THE CANADIAN HEMOPHILIA SOCIETY – WHO WE ARE
The Canadian Hemophilia Society is an organization that works at three levels: nationally, provincially and locally. We have ten provincial chapters across the country. Some of our chapters have additional local structures that we refer to as regions. Together we are the Canadian Hemophilia Society.
About 300,000 Canadians carry an inherited bleeding disorder gene. One in ten of these people—at least 30,000 Canadians—have symptoms severe enough to require medical care. Many of them have not been properly diagnosed. Only 10,000 people with inherited bleeding disorders are registered in the Canadian network of inherited bleeding disorder comprehensive care clinics.
Inherited bleeding disorders are a family of diseases in which blood proteins or platelets that help the blood to clot are missing or do not function properly, resulting in prolonged bleeding. These conditions include hemophilia A and B, von Willebrand disease, rare factor deficiencies (factors I, II, V, VII, X, XI, XIII), and platelet function disorders. While surface cuts and abrasions can create minor problems, the main risk for children and adults with these disorders is internal bleeding, mainly into muscles and joints or vital organs, which can cause death. For women there are additional risks: heavy menstrual periods, which in the absence of proper diagnosis can lead to reduced quality of life, unnecessary hysterectomies, and the risk of hemorrhaging during childbirth.
For all people with inherited bleeding disorders, prolonged bleeding after injury or surgery can be life threatening.
The Canadian Hemophilia Society (CHS), whose national headquarters are in Montreal, is a national voluntary health charity. Its Board of Directors is made up of 16 individuals with valuable skills and representing the organization’s 10 provincial chapters. Each provincial chapter in turn is managed by its own Board of Directors. Many chapters are separately incorporated and have their own charitable registrations. Three provinces—Quebec, Ontario and Manitoba—currently have offices with permanent staff. All chapters work in accordance with CHS by-laws and conform to national policies. The national organization and its 10 chapters share a common vision and mission. The CHS has approximately 300 active volunteers across the country.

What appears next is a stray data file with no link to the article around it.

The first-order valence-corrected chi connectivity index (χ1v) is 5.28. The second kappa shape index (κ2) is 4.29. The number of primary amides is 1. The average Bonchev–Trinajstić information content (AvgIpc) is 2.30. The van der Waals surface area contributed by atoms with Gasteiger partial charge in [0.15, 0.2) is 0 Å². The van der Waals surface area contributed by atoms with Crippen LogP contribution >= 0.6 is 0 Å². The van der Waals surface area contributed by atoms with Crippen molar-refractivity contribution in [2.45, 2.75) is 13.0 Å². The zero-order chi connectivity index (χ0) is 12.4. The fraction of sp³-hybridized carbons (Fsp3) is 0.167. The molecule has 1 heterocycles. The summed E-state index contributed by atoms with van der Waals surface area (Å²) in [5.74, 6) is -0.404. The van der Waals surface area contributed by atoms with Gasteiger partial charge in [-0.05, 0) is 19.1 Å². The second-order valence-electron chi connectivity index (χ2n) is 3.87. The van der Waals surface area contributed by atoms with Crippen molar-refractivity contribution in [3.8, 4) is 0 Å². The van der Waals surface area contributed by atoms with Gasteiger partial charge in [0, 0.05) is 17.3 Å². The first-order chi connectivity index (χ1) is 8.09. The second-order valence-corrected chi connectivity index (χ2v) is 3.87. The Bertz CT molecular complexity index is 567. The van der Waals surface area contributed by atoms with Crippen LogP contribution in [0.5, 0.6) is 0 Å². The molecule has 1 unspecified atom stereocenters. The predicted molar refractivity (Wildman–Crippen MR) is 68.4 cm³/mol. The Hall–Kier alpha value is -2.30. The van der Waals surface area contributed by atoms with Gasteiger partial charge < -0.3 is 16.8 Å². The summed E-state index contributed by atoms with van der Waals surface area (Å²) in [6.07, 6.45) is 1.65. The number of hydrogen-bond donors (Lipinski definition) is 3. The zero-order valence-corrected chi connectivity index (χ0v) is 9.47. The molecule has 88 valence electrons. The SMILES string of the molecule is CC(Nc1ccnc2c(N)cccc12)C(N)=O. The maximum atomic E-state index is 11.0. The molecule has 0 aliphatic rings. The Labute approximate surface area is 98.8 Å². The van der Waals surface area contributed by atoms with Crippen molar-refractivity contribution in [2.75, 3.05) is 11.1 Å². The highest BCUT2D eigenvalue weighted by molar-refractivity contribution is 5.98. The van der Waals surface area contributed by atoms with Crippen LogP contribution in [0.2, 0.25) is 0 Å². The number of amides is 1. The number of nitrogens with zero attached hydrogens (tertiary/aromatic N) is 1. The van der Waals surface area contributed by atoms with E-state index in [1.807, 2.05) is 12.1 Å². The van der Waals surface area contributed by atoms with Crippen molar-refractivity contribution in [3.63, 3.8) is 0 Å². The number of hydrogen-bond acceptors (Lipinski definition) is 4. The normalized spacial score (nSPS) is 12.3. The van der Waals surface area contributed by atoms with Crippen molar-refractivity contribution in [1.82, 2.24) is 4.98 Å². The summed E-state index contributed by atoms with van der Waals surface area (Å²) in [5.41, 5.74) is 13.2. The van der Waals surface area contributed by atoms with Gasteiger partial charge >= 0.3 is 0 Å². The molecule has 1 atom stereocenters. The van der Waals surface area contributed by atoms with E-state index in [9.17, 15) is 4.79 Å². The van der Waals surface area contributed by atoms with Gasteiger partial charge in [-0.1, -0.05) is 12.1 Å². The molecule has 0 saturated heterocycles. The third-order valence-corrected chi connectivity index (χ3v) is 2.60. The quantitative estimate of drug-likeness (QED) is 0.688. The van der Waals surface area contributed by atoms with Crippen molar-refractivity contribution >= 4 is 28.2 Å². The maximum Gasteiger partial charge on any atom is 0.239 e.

The CHS is affiliated with the World Federation of Hemophilia, which is officially recognized by the World Health Organization. We work in collaboration with health care providers in Canada’s 25 inherited bleeding disorder comprehensive care clinics, the blood system operators (Canadian Blood Services and Héma-Québec), the Network of Rare Blood Disorder Organizations, the hepatitis C community, the AIDS community, and others who share our common interests.
A world free from the pain and suffering of inherited bleeding disorders.
The people we serve
The Canadian Hemophilia Society provides information, programs and services to …
- people with hemophilia, von Willebrand disease, rare factor deficiencies and inherited platelet disorders;
- carriers of these conditions;
- their families;
- the patients’ communities (friends, co-workers, daycare workers, teachers, employers…);
- health care providers in the Canadian network of inherited bleeding disorder comprehensive care clinics;
- other health care providers (primary care practitioners, dentists, specialists…) who may provide care for people with inherited bleeding disorders.
Achieve standards and evidence-based comprehensive care for all people with inherited bleeding disorders throughout their lifespans.
Promote, fund, facilitate and conduct fundamental, clinical and quality-of-life research to improve health and quality of life and ultimately find cures.
Education and Support
Deliver evidence-based information and support to patients, their families, health care providers and the general public across Canada in both official languages, English and French.
A Cohesive Organization
Build a cohesive organization through good governance, member engagement, effective communications and fundraising to support our strategic goals.
The Canadian Hemophilia Society is committed to the following values:
By providing information, programs and services to all people with inherited bleeding disorders of all ages and their families in both English and French and, where possible, in other languages.
By acting honestly, responsibly, transparently and accountably.
By treating the people with whom we interact with dignity, fairness and compassion.
By being well connected to our grassroots community.
By fostering meaningful and collegial relations, and strong partnerships among our diverse stakeholders.
Our Global Responsibility
While the primary mission of the Canadian Hemophilia Society is to work within our own borders on behalf of Canadians, this strategic plan recognizes our responsibility to the global bleeding disorder community.
Canadians with inherited bleeding disorders enjoy access to advanced therapies. Our comprehensive care clinics provide a high standard of care. Such is not the case around the world where 75% of people with hemophilia do not have access to safe and efficacious treatments and highly trained health care providers. Life expectancy remains less than 20 years and these short lives are filled with pain and suffering.
The national organization and its chapters, as well-developed patient associations, acknowledge their responsibility to work with the World Federation of Hemophilia (WFH) to further its mission of TREATMENT FOR ALL.